At the intersection of Carmelita Avenue and Walden Drive, in Beverly Hills, California, there stands a house which appears straight out of a fairytale. With its steeply pitched gable roof, wooden shingles, shutters that hang askew and small leaded-glass windows, the house appears jarringly out of place among its upscale neighbors. But the interior is quite charming and spacious with two master suites and a 3,500-square-foot floor plan.
The Witch’s House. Photo: Lori Branham/Flickr
A very popular landmark of Walden Drive, the Witch’s House is one of many whimsical storybook houses scattered across Lon Angles. This playful architectural style characterized by elements like crooked roofs, rolled or pointed eaves, mismatched doors and windows, and an overall look of disrepair, became a rage in Los Angles during the 1920s and 30s, with the rise of the Hollywood film industry and a widespread fascination with medieval architecture.
“Three attributes set classic Storybook style homes apart from other Period Revival styles of the 1920s,” writes Arrol Gellner, the author of Storybook Style: America’s Whimsical Homes of the 1920s, “their exaggeratedly plastic and often cartoonish interpretation of medieval forms; their use of artificial means to suggest great age; and third, that all but indefinable quality known as whimsy. These are houses that embody the utmost joy in creation.”
A pioneer of this peculiar architectural style was Hollywood art director Harry Oliver. The Witch’s House house in Walden drive was one of his first creation, and it remains one of best examples of this particular style.
The Witch’s House. Photo: Walter Cicchetti/Shutterstock.com
The Witch’s House, also known as the Spadena House, after its first owner, was designed to function as the office and dressing rooms for Willat Studios back in 1920. It originally stood in Culver City, California. When the studio shut down, producer Ward Lascelle, spared it from demolition and moved it to Walden Drive in Beverly Hills in 1926, where it now serves as a personal residence. The house was given an intentionally dilapidated look with a distressed paint job and overgrown English-style garden and a moat-like pond. The house’s wacky architecture made it a popular landmark in Beverly Hills, and inspired others to create more such storybook houses. The Witch’s House even appeared in a fair number of movies, starting from the silent era Hansel and Gretel (1923) to Clueless (1995).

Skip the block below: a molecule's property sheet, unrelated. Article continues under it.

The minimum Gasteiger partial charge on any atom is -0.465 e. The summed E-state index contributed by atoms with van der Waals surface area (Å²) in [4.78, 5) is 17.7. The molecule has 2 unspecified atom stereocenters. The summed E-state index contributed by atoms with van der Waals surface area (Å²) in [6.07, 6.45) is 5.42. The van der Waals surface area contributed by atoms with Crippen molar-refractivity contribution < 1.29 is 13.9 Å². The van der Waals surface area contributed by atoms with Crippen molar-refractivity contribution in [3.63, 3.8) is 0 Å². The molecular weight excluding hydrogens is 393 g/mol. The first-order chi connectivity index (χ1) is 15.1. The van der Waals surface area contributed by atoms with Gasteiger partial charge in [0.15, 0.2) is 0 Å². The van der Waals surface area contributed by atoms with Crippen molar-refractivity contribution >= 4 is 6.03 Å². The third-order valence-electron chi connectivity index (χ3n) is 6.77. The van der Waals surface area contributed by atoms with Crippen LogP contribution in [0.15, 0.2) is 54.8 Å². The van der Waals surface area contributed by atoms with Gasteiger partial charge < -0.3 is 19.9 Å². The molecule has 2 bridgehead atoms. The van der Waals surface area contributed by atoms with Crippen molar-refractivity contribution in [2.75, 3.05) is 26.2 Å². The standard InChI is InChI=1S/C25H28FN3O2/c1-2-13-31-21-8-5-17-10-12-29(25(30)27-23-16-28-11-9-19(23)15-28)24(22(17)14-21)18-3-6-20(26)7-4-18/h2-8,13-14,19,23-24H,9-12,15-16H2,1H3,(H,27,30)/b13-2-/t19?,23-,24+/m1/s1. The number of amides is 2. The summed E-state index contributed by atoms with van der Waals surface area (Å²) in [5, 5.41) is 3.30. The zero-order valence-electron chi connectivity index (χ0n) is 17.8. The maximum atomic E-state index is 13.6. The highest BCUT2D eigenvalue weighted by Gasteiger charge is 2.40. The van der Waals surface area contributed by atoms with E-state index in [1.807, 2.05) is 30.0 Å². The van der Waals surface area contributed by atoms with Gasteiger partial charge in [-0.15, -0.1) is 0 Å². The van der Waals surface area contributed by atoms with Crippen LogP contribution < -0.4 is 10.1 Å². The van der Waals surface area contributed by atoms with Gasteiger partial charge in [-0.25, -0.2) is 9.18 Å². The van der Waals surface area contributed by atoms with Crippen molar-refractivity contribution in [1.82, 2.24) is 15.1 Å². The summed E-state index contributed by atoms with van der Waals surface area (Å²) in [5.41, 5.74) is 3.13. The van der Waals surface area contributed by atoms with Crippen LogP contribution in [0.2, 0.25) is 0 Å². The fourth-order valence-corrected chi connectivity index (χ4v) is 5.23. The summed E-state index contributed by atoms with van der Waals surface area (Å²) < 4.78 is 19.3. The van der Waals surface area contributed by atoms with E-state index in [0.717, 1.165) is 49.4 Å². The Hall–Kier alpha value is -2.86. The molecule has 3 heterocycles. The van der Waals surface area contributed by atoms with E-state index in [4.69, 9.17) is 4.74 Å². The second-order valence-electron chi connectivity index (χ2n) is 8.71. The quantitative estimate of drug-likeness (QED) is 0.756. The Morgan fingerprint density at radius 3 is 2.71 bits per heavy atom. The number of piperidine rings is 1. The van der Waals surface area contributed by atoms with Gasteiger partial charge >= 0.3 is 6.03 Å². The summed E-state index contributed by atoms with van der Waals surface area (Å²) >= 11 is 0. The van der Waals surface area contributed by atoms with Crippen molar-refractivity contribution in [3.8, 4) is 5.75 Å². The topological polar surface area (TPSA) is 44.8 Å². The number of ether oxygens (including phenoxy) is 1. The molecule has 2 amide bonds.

Charlie Chaplin Bungalows: These cluster of cottages on North Formosa Avenue were built by Charlie Chaplin in 1923 to provide accommodation to his cast and crew working at his studio a couple of blocks away on La Brea Avenue. The four houses were designed by noted architects Arthur and Nina Zwebell, who are responsible for some of Hollywood’s most famous courtyard apartments. The houses now function as apartments occupied by musicians and artists.
The Snow White Cottages. Photo: Tony Hoffarth/Flickr
The Snow White Cottages: These were designed and built by architect Ben Sherwood in 1931 to house animators working at Walt Disney’s original studio, located a few blocks away. The eight cottages feature crooked roofs, timber-frame facades, intentionally-worn chimneys, and a tower at the far end of the bungalow courtyard. It is believed that these cottages may have provided inspiration for the fairytale cottage now immortalized in the 1937 Disney movie Snow White and the Seven Dwarfs.
The Hobbit House. Photo: Rick George/Flickr
The Hobbit House: This was built by Disney artist Joseph Lawrence over a period of 24 years, from 1946 to 1970. The property consist of several round roof cottages with oddly shaped leaded glass windows, rustic stone hewn walls, a rough cut cupola, and uneven roof tiles. It’s lovingly referred to as The Hobbit House, and like many others this house has now been converted into apartments.
Hlaffer-Courcier Residence: Located in Los Feliz, this 1924 two-story home was designed and constructed by Rufus Beck, who was also responsible for other Storybook homes around Los Angeles.
A storybook style cottage in Long Beach, California, features a ‘seawave’ roof. Photo: Doug Keister
Another storybook style cottage in Long Beach, California, features a turret and a seawave roof. Photo: Doug Keister.
This Hollywoodland storybook style house was built in 1926 and was once owned by Humphrey Bogart, the legendary film actor who starred in Casablanca and the African Queen. Photo: Doug Keister
Normandy Village, an eight-unit apartment building near the University of California, Berkeley, was built by William R Yelland in the 1920s. It was commissioned by Colonel Jack W Thornburg, who wanted a building that evoked Northern France which he saw while fighting in World War I. Photo: Doug Keister
The Fritz Henshaw house in Piedmont, California was designed by Sidney and Noble Newsom in 1924. Photo: Doug Keister